home > User Authentication with PostgreSQL database

User Authentication with PostgreSQL database


You want a system to authenticate users, with a postgresql database.


A user authentication system could have a lot of functions. For this example, we’re only going to manage the authentication process, through a postgresql database.


web.py for all the web functions, and hashlib to store the passwords securely:

import web
import hashlib

1st: The database

First of all, we need a table for the users. This scheme is very simple, but is enough for a lot of projects.

CREATE TABLE example_users
  id serial NOT NULL,
  user character varying(80) NOT NULL,
  pass character(40) NOT NULL,
  email character varying(100) NOT NULL,
  privilege integer NOT NULL DEFAULT 0,
  CONSTRAINT utilisateur_pkey PRIMARY KEY (id)

2nd: the urls

There will be 2 states during the login/logout session:

  • “Login” is for the login page
  • “Reset” for the logout page.

sessions doesn’t work in debug mode because it interfere with reloading. see session_with_reloader for more details.

import web
web.config.debug = False
urls = (
    '/login', 'Login',
    '/reset', 'Reset',

app = web.application(urls, locals())
db = web.database(dbn='postgres', db='YOURDB', user='USERNAME', pw='PASSWORD')
store = web.session.DiskStore('sessions')
session = web.session.Session(app, store,
                              initializer={'login': 0, 'privilege': 0})

3rd: Logged or not logged ?

To manage the access for people who are logged or not is very easy. Just define the logged expression like this, and use it for your login/reset classes:

def logged():
    if session.login==1:
        return True
        return False

4th: Easy Privleges Management

I manage my users in 4 categories: admin+user+reader (logged), and visitors (not logged). The directory template is choosing according to the privilege specified in the table example_users.

def create_render(privilege):
    if logged():
        if privilege == 0:
            render = web.template.render('templates/reader')
        elif privilege == 1:
            render = web.template.render('templates/user')
        elif privilege == 2:
            render = web.template.render('templates/admin')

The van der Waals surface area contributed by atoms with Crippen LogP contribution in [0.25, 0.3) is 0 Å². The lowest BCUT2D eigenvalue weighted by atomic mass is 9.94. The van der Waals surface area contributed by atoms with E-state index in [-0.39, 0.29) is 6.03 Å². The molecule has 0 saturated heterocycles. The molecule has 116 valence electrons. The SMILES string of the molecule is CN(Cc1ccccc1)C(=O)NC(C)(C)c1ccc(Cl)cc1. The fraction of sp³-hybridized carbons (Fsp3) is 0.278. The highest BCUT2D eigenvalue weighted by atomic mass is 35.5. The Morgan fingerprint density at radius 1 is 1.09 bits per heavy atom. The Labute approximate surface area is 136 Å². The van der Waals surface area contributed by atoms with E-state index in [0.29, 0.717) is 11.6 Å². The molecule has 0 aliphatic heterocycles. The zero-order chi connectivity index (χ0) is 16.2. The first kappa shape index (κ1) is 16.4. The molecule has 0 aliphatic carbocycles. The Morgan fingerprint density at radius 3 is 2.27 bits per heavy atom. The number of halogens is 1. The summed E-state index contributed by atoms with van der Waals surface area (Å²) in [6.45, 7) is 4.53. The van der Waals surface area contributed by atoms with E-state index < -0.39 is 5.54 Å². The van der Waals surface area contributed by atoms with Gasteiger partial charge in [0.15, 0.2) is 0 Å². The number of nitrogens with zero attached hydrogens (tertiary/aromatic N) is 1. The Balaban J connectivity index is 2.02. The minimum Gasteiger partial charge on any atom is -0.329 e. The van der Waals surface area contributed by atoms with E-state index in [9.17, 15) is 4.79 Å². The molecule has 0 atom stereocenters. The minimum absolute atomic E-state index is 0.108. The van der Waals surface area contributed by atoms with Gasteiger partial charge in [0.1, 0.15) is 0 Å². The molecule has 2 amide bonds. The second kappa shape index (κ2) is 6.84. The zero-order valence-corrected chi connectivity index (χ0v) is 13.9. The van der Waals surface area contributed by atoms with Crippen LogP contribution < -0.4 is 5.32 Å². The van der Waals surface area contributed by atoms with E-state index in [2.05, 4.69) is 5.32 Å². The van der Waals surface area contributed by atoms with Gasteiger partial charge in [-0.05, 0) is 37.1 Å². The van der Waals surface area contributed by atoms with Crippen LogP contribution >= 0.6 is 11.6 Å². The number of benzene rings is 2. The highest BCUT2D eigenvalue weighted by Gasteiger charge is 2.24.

render = web.template.render('templates/communs')
        render = web.template.render('templates/communs')
    return render

5th: Login and Reset Python Classes

Now, let’s have fun:

  • If you are already logged, you are redirecting to the login_double.html template file
  • Else, to the login.html.
class Login:
    def GET(self):
        if logged():
            render = create_render(session.privilege)
            return '%s' % render.login_double()
            render = create_render(session.privilege)
            return '%s' % render.login()
  • Ok, ok. Now, for the POST(). According to the .html file, we recover the variables posted in the form (see the login.html), and we compare it to the example_users.user row.
  • For security, we don’t store passwords in the database directly, but store the hash of the password + salt; this is kind of line one-way encryption, so we can tell if the user’s passwords match, but an attacker couldn’t figure out what the password was to start with.
  • If the login/pass is ok, redirect to the login_ok.html.
  • If not, redirect to the login_error.html.

      def POST(self):
          name, passwd = web.input().name, web.input().passwd
          ident = db.select('example_users', where='name=$name', vars=locals())[0]
              if hashlib.sha1("sAlT754-"+passwd).hexdigest() == ident['pass']:
                  session.login = 1
                  session.privilege = ident['privilege']
                  render = create_render(session.privilege)
                  return render.login_ok()
                  session.login = 0
                  session.privilege = 0
                  render = create_render(session.privilege)
                  return render.login_error()
              session.login = 0
              session.privilege = 0
              render = create_render(session.privilege)
              return render.login_error()

For the reset function, we just kill the session, and redirect to the logout.html template file.

class Reset:

    def GET(self):
        session.login = 0
        render = create_render(session.privilege)
        return render.logout()

6th: HTML templates help

Well, I think that nobody will need this, but, I prefer to give all the informations. The most important is the login.html.

<form action="/login" method="POST">
	<table id="login">
			<td>User: </td>
			<td><input type="text" name="user"></td>
			<td>Password: </td>
			<td><input type="password" name="passwd"></td>
			<td><input type="submit" value="LOGIN"></td>

7th: Some problems or questions ?

  • Mail: you can contact me at guillaume(at)process-evolution(dot)fr
  • IRC: #webpy on irc.freenode.net (pseudo: Ephedrax)
  • Translations: I’m french, and my english is bad…you can edit my work
  • Revision: Vayn